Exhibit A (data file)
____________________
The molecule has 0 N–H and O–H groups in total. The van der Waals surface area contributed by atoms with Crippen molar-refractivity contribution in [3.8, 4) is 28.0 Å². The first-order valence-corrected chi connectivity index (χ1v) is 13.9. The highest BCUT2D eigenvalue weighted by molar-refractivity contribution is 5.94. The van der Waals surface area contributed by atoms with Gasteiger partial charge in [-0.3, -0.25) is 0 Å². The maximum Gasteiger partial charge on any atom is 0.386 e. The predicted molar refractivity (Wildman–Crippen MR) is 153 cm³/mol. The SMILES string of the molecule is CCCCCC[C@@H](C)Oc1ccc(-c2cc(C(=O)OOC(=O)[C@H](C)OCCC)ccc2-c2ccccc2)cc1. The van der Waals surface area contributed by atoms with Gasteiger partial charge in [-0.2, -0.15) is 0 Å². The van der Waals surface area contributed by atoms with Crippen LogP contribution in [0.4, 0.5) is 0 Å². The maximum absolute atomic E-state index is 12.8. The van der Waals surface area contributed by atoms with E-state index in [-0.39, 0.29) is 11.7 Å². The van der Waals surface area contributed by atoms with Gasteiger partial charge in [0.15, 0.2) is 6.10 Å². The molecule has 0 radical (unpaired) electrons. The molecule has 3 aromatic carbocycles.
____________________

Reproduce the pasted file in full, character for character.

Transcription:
The molecule has 0 N–H and O–H groups in total. The van der Waals surface area contributed by atoms with Crippen molar-refractivity contribution in [3.8, 4) is 28.0 Å². The first-order valence-corrected chi connectivity index (χ1v) is 13.9. The highest BCUT2D eigenvalue weighted by molar-refractivity contribution is 5.94. The van der Waals surface area contributed by atoms with Gasteiger partial charge in [-0.3, -0.25) is 0 Å². The maximum Gasteiger partial charge on any atom is 0.386 e. The predicted molar refractivity (Wildman–Crippen MR) is 153 cm³/mol. The SMILES string of the molecule is CCCCCC[C@@H](C)Oc1ccc(-c2cc(C(=O)OOC(=O)[C@H](C)OCCC)ccc2-c2ccccc2)cc1. The van der Waals surface area contributed by atoms with Gasteiger partial charge in [-0.2, -0.15) is 0 Å². The van der Waals surface area contributed by atoms with Crippen LogP contribution in [0.4, 0.5) is 0 Å². The maximum absolute atomic E-state index is 12.8. The van der Waals surface area contributed by atoms with E-state index in [-0.39, 0.29) is 11.7 Å². The van der Waals surface area contributed by atoms with Gasteiger partial charge in [0.15, 0.2) is 6.10 Å². The molecule has 0 radical (unpaired) electrons. The molecule has 3 aromatic carbocycles.